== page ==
Top 6 Tips For Keeping An Aquarium In Your Home

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Nothing brings beauty and tranquility to home, quite like an aquarium. However, setting up a fish tank can be a bit of a challenge, especially for beginners. It’s a little like setting up a colony in space; you’ve got to make sure to include the right conditions in your tank to foster life. Though it isn’t easy, a well-functioning tank full of healthy, happy fish is its reward. Here are some key tips for keeping an aquarium in your home.

  1. Choose The Right Fish

Tropical Fish

It can be tempting to waltz into a pet shop and pick tenants for your aquarium based on looks alone. But be warned—that dazzling cichlid you’re eyeing is awful territorial. Do some research to make sure that you’re choosing fish that can cohabitate well. Fortunately, several low maintenance tropical fish, like guppies or tetras, are commonly available and suitable for beginners. If you aren’t sure where to start, the salesperson at the pet store should be able to recommend fish, and even stop you if you choose fish that won’t cohabitate! Also, learn about the space requirements for each fish you want to purchase to ensure your tank will have enough room.

  1. Find The Right Tank

Aquarium

The tank you choose will be your fishes’ whole world. It’ll have a huge impact on your own space as well, so you want to make sure that you make the right choice. The typical rectangular aquarium is a recommended choice, as it provides a good balance of the surface area and swimming length for your fish. More aesthetically minded fish owners might find the black plastic rims on the top of most fish tank models unsightly. You can browse the Best Rimless Aquariums to find a sleek and affordable space to make your aquarium dreams a reality. Make sure to opt for a big enough tank, as overcrowding can be deadly for fish.

  1. Cycle Your Water

Once your tank is set up, don’t immediately throw fish in there. First, you need to “cycle” the water. This involves introducing the nutrients and minerals necessary for supporting a healthy aquatic ecosystem. Many tanks will come with packets that introduce beneficial bacteria to the water, and adding a pinch of fish food and letting that break down can also do the trick. You should allow your tank around one week to cycle before introducing any fish to it. When adding fish to the tank, make sure to acclimate them to the tank temperature by letting them float in the bags you bought them in on the surface of the aquarium.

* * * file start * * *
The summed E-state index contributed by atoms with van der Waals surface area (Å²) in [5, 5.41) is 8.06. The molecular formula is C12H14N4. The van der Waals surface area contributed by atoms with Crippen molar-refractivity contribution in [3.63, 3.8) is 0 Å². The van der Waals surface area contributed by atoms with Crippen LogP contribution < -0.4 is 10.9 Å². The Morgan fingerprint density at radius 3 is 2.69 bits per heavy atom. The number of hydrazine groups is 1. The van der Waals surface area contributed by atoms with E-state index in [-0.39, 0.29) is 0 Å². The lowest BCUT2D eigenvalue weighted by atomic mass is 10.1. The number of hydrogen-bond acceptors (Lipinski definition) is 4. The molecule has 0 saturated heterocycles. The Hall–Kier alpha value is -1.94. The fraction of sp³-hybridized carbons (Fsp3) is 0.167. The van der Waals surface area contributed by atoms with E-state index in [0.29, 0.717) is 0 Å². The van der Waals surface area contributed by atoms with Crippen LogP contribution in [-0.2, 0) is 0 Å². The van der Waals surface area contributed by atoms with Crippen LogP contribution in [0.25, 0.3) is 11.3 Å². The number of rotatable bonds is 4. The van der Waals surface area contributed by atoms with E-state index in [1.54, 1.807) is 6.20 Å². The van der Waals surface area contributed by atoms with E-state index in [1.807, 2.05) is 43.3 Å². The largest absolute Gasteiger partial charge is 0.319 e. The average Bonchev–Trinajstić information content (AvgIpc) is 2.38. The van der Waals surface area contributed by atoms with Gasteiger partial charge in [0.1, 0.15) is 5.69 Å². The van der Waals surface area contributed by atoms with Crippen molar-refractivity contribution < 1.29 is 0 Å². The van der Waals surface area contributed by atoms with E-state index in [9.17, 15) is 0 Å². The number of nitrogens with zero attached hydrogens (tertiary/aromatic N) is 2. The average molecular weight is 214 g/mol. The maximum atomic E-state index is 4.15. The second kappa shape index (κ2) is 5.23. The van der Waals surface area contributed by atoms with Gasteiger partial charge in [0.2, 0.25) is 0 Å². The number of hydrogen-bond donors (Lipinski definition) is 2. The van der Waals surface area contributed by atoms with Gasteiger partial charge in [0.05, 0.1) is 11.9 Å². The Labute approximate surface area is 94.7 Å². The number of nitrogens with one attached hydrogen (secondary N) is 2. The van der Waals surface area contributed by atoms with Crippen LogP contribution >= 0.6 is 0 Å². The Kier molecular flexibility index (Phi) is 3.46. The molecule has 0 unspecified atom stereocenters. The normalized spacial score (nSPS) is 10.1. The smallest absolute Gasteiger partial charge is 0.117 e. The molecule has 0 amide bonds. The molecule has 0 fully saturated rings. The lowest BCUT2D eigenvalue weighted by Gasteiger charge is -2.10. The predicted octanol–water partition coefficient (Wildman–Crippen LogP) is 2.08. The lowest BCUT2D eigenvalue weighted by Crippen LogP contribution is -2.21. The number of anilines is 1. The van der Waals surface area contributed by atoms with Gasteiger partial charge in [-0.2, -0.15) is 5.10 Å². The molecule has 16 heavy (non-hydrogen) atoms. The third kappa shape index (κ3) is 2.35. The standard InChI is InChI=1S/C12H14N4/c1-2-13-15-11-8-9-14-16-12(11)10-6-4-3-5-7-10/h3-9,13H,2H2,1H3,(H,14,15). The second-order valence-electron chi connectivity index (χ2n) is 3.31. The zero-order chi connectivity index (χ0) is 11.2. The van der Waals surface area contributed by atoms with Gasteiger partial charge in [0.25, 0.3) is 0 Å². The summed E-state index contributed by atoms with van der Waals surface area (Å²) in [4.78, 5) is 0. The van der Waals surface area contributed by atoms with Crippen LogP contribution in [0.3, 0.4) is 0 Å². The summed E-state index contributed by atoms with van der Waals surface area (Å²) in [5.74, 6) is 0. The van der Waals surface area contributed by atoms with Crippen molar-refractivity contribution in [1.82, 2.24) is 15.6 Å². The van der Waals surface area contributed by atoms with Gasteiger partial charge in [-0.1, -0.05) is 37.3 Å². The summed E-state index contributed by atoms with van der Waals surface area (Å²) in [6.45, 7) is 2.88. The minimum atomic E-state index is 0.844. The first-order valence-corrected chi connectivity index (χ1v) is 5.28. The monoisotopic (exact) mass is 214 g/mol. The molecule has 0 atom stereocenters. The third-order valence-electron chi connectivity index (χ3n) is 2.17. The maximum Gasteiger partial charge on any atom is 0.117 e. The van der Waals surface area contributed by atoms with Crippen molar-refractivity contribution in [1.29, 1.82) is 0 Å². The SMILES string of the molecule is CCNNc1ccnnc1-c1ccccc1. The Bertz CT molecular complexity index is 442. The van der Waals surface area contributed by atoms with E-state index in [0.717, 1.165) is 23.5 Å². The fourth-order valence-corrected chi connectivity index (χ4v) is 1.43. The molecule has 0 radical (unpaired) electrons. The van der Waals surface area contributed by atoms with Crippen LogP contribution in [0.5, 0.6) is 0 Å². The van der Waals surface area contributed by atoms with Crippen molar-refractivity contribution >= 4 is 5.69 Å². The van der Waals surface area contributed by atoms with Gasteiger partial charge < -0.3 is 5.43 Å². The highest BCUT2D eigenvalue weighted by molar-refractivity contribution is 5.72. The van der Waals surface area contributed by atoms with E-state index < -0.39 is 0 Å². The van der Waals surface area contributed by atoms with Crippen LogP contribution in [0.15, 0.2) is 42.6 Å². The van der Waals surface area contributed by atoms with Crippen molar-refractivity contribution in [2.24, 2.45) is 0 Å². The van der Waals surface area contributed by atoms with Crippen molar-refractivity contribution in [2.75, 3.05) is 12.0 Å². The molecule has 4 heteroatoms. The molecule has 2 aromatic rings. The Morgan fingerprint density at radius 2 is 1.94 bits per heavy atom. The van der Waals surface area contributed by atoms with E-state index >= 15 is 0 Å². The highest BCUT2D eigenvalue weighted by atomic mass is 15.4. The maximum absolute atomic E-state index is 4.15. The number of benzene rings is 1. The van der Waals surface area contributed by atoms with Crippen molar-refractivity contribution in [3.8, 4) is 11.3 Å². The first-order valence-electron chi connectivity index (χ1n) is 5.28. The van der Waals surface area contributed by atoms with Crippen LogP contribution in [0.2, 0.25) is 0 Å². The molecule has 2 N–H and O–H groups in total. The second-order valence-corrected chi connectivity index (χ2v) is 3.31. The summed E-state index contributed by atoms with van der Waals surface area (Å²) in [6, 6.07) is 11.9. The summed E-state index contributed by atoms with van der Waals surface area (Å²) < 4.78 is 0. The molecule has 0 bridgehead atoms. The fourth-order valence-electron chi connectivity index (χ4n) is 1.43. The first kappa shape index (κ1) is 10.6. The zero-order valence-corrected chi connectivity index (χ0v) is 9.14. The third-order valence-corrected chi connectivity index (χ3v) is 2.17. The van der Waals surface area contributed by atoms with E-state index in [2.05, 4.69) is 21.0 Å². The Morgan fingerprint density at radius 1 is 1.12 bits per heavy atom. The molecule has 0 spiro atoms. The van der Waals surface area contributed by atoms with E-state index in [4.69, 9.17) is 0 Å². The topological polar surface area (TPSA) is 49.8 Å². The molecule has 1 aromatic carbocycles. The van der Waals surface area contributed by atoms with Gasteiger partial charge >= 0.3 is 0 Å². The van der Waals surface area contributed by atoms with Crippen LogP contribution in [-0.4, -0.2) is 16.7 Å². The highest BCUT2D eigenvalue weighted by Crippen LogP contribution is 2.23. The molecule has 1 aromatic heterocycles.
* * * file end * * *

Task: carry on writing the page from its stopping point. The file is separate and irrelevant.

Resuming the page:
1. Change And Test Regularly

As fish go about their daily lives in the tank, the chemical composition of the water will change. It’s important to test your aquarium regularly to ensure the conditions still support a healthy ecosystem. Chemicals such as ammonia occur naturally in fish excrement, but a buildup can be toxic to your fish. Use test strips to monitor the pH levels and balance of chemicals in your tank. To prevent waste buildup in your tank, perform weekly water changes. You’ll need to replace around 1/3 of your tank’s water, and regularly clean the sides and bottom of the tank using a brush and siphon.

  1. Manage Light And Food

The right lighting makes a well-designed fish tank stand out. But remember that the light is for your enjoyment, and not your fishes’. Unless you have a large number of plants in your aquarium, the fish can make do with a moderate amount of natural daylight. Leaving the light on for too long will encourage rapid algae growth, which makes your tank dirty and less hospitable to your fish. While plants do require more light, they act as natural filters, as well as hiding spaces for fish, and can keep algae growth in check.

Overfeeding can also result in more than ammonia or nitrates in your tank. Whatever food you put in stays there, whether it’s eaten by your fish or left to rot on the tank bottom. Fish typically don’t need more than one feeding a day, and you should only give them what they can finish within a few minutes.

  1. Find A Retailer You Trust

When in doubt about proper aquarium practices, the best source is your local fish retailer. These individuals typically have expert knowledge of fish behaviors and needs and act as a great resource if you stumble into any issues. By following their advice and keeping these few simple tips in mind, you can derive hours of pleasure from maintaining a healthy aquatic ecosystem. Who knows, you might be inspired to become an expert yourself!

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